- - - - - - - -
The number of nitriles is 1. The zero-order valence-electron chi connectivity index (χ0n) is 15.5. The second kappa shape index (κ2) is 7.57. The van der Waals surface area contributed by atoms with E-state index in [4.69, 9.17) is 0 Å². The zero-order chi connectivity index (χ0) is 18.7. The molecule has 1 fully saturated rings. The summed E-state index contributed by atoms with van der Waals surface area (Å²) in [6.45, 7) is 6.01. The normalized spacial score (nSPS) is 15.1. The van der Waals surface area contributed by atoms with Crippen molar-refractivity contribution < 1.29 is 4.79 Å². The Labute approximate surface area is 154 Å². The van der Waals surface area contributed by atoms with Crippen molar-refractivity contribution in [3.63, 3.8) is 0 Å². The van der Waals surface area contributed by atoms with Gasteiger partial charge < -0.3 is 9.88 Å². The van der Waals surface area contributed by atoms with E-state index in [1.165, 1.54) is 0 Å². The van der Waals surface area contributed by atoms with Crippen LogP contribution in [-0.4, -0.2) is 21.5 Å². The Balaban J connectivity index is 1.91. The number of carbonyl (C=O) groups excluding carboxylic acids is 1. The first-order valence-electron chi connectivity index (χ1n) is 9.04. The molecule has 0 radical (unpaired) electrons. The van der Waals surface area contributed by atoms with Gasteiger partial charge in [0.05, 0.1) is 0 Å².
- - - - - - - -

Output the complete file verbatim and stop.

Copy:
The number of nitriles is 1. The zero-order valence-electron chi connectivity index (χ0n) is 15.5. The second kappa shape index (κ2) is 7.57. The van der Waals surface area contributed by atoms with E-state index in [4.69, 9.17) is 0 Å². The zero-order chi connectivity index (χ0) is 18.7. The molecule has 1 fully saturated rings. The summed E-state index contributed by atoms with van der Waals surface area (Å²) in [6.45, 7) is 6.01. The normalized spacial score (nSPS) is 15.1. The van der Waals surface area contributed by atoms with Crippen molar-refractivity contribution < 1.29 is 4.79 Å². The Labute approximate surface area is 154 Å². The van der Waals surface area contributed by atoms with Crippen molar-refractivity contribution in [3.63, 3.8) is 0 Å². The van der Waals surface area contributed by atoms with Gasteiger partial charge < -0.3 is 9.88 Å². The van der Waals surface area contributed by atoms with E-state index in [1.165, 1.54) is 0 Å². The van der Waals surface area contributed by atoms with Crippen LogP contribution in [-0.4, -0.2) is 21.5 Å². The Balaban J connectivity index is 1.91. The number of carbonyl (C=O) groups excluding carboxylic acids is 1. The first-order valence-electron chi connectivity index (χ1n) is 9.04. The molecule has 0 radical (unpaired) electrons. The van der Waals surface area contributed by atoms with Gasteiger partial charge in [0.05, 0.1) is 0 Å².